It is interesting to note, however, that it was not just the Rajput rulers who resisted attacks and fought valiantly. It was a host of other brave men and women who fought and made sacrifices to protect the honour and sovereignty of Mewar state. But for their wholehearted collective efforts, the kings might have fallen short in their sacred duty of defence of Mewar.

From the generosity of Bhamashah who provided Maharana Pratap with the resources of wealth to fight battles and the Afghan chiefs like Hakim Khan Suri who laid down their lives in Haldighati, to the supreme sacrifice of Panna Dhai who gave up her own son for her loyalty towards the sacred land of Mewar.

The histories of Mewar are loaded with stories of pride, loyalty and indomitable courage. One such contribution which has been continuous and enormous, from the beginning to the present day has been that of the Vanputras who have aided the Maharanas in many battles against the Mughals and have resisted independently against the encroachment and oppression of the British.

The land of Mewar is known as ‘Medapat’ in ancient Sanskrit inscriptions and manuscripts due to the presence of a ‘Meda’ community which used to inhabit this region in ancient times.[1] The region of Mewar comprises the present-day districts of Udaipur, Chittorgarh, Pratapgarh, Rajsamand, Bhilwara, Banswara etc. A number of forest communities inhabit the dense foothills of the Aravallis and act as the proud guards of Mewar. The most prominent tribes of Mewar include Bhils (link of Bhil Tribe Article) , Meenas (link of Meena Tribe Article) and Garasias out of which Bhils stand out in terms of their unparalleled contribution and bravery.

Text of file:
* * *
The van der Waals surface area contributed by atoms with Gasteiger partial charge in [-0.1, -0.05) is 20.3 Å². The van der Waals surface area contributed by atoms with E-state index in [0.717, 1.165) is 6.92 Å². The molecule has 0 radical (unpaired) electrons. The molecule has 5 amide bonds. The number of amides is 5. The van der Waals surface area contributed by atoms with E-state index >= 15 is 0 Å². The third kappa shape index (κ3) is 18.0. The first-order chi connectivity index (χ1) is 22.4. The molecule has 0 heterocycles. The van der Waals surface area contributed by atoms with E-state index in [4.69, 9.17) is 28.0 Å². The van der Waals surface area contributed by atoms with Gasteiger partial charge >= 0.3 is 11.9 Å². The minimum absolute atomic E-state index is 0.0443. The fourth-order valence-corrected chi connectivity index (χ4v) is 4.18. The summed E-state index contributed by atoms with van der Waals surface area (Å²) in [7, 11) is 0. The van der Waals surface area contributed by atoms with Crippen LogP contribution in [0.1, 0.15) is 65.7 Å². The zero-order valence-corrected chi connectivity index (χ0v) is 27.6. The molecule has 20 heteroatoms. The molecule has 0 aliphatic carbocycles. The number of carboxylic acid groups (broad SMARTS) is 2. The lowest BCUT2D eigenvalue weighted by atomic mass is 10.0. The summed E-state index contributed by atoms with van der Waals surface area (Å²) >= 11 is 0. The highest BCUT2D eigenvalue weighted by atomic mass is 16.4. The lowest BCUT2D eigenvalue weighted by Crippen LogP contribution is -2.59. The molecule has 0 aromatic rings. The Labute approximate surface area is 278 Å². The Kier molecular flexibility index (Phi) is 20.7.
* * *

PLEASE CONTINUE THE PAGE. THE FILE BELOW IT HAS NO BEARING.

Uncanny Facts about the Bhils and the Guhas

Though the early histories of the Bhils and the Rajputs of Mewar are covered in some uncertainties due to the lack of availability of and research on inscriptions and pedigrees, it can be concluded that before the consolidation of the Guhilot dynasty, it was the Bhils who ruled large parts of this region. Col. James Tod, in his extensive classic, ‘Annals and Antiquities of Rajasthan’ traces the origin of Guha or Guhil, the ancestor of the Guhilot dynasty to Valabhi in Gujarat. He tells the story of young Guha growing up amidst the Bhils after his mother Pushpavati committed Jauhar as her husband Sheeladitya, the ruler of Valabhi, died fighting while defending Valabhi against enemies.

The Bhils were impressed by his war-like skills and kept him in their protection as the Bhil chief Mandalika ruled Idar. Guha was declared the next leader of the Bhils when one of the boys cut his finger and applied the tika of sovereignty using his blood on Guha’s forehead. Guha then killed his benefactor to achieve the throne. Tod then draws the story further when he mentions the killing of the Kshatriya king Nagaditya at the hands of the Bhils and the recapture of Idar. The son of Nagaditya, who came to be known as Bappa Rawal was again raised by Bhils and two Bheels: Baldeo from Undri and Dewa from Oguna Panora performed the tika ceremony for Bappa Rawal using their blood.[2]